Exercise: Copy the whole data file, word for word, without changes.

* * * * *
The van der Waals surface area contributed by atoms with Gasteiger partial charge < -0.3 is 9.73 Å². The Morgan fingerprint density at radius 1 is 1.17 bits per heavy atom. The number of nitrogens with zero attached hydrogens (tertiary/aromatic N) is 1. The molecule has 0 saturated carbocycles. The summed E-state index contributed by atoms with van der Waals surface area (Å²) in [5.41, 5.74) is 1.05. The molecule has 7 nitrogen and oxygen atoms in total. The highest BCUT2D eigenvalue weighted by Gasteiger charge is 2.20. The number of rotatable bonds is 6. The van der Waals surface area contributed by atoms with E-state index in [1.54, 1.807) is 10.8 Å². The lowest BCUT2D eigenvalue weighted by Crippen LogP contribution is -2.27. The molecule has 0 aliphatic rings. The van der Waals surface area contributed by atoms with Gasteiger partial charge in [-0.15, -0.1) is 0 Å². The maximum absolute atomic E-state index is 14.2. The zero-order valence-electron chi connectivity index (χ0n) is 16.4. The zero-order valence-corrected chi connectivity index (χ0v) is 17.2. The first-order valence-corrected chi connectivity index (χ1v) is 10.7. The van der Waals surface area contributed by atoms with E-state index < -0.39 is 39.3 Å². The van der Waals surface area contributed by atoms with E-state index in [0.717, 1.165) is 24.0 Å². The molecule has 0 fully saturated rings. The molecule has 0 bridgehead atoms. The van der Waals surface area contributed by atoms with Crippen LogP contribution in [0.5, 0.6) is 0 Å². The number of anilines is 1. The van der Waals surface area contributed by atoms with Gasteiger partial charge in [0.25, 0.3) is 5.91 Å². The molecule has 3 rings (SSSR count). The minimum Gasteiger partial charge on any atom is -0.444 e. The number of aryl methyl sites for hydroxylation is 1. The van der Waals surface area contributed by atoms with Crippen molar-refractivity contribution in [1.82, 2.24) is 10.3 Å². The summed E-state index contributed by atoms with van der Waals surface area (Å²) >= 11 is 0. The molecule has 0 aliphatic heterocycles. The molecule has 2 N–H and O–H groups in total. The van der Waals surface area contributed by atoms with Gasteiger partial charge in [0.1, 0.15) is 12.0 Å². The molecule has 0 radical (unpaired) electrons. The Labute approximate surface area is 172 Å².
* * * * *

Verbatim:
The van der Waals surface area contributed by atoms with Gasteiger partial charge < -0.3 is 9.73 Å². The Morgan fingerprint density at radius 1 is 1.17 bits per heavy atom. The number of nitrogens with zero attached hydrogens (tertiary/aromatic N) is 1. The molecule has 0 saturated carbocycles. The summed E-state index contributed by atoms with van der Waals surface area (Å²) in [5.41, 5.74) is 1.05. The molecule has 7 nitrogen and oxygen atoms in total. The highest BCUT2D eigenvalue weighted by Gasteiger charge is 2.20. The number of rotatable bonds is 6. The van der Waals surface area contributed by atoms with E-state index in [1.54, 1.807) is 10.8 Å². The lowest BCUT2D eigenvalue weighted by Crippen LogP contribution is -2.27. The molecule has 0 aliphatic rings. The van der Waals surface area contributed by atoms with Gasteiger partial charge in [-0.15, -0.1) is 0 Å². The maximum absolute atomic E-state index is 14.2. The zero-order valence-electron chi connectivity index (χ0n) is 16.4. The zero-order valence-corrected chi connectivity index (χ0v) is 17.2. The first-order valence-corrected chi connectivity index (χ1v) is 10.7. The van der Waals surface area contributed by atoms with E-state index < -0.39 is 39.3 Å². The van der Waals surface area contributed by atoms with E-state index in [0.717, 1.165) is 24.0 Å². The molecule has 0 fully saturated rings. The molecule has 0 bridgehead atoms. The van der Waals surface area contributed by atoms with Crippen LogP contribution in [0.5, 0.6) is 0 Å². The number of anilines is 1. The van der Waals surface area contributed by atoms with Gasteiger partial charge in [0.25, 0.3) is 5.91 Å². The molecule has 3 rings (SSSR count). The minimum Gasteiger partial charge on any atom is -0.444 e. The number of aryl methyl sites for hydroxylation is 1. The van der Waals surface area contributed by atoms with Crippen molar-refractivity contribution in [1.82, 2.24) is 10.3 Å². The summed E-state index contributed by atoms with van der Waals surface area (Å²) >= 11 is 0. The molecule has 0 aliphatic heterocycles. The molecule has 2 N–H and O–H groups in total. The van der Waals surface area contributed by atoms with Gasteiger partial charge in [0.1, 0.15) is 12.0 Å². The molecule has 0 radical (unpaired) electrons. The Labute approximate surface area is 172 Å².